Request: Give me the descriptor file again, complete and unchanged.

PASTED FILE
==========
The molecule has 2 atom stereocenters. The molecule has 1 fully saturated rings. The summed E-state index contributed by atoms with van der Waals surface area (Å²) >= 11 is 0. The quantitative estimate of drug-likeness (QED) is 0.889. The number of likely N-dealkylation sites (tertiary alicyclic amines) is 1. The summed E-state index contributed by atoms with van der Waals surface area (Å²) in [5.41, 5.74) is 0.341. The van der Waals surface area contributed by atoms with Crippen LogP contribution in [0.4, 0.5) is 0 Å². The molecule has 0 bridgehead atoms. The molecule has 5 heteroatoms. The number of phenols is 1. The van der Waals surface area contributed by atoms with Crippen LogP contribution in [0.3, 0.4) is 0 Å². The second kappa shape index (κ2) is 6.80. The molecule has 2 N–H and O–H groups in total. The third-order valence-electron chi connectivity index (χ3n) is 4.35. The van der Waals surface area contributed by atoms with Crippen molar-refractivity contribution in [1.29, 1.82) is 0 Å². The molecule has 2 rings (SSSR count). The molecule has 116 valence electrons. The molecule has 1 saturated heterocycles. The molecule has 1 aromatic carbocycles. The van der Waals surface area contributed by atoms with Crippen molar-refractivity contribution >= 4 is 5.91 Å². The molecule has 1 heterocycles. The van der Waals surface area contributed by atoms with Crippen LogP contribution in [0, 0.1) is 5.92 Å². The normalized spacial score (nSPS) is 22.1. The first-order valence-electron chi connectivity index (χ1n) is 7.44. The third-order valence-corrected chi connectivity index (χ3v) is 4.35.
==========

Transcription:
The molecule has 2 atom stereocenters. The molecule has 1 fully saturated rings. The summed E-state index contributed by atoms with van der Waals surface area (Å²) >= 11 is 0. The quantitative estimate of drug-likeness (QED) is 0.889. The number of likely N-dealkylation sites (tertiary alicyclic amines) is 1. The summed E-state index contributed by atoms with van der Waals surface area (Å²) in [5.41, 5.74) is 0.341. The van der Waals surface area contributed by atoms with Crippen LogP contribution in [0.4, 0.5) is 0 Å². The molecule has 0 bridgehead atoms. The molecule has 5 heteroatoms. The number of phenols is 1. The van der Waals surface area contributed by atoms with Crippen LogP contribution in [0.3, 0.4) is 0 Å². The second kappa shape index (κ2) is 6.80. The molecule has 2 N–H and O–H groups in total. The third-order valence-electron chi connectivity index (χ3n) is 4.35. The van der Waals surface area contributed by atoms with Crippen molar-refractivity contribution in [1.29, 1.82) is 0 Å². The molecule has 2 rings (SSSR count). The molecule has 116 valence electrons. The molecule has 1 saturated heterocycles. The molecule has 1 aromatic carbocycles. The van der Waals surface area contributed by atoms with Crippen molar-refractivity contribution >= 4 is 5.91 Å². The molecule has 1 heterocycles. The van der Waals surface area contributed by atoms with Crippen LogP contribution in [0, 0.1) is 5.92 Å². The normalized spacial score (nSPS) is 22.1. The first-order valence-electron chi connectivity index (χ1n) is 7.44. The third-order valence-corrected chi connectivity index (χ3v) is 4.35.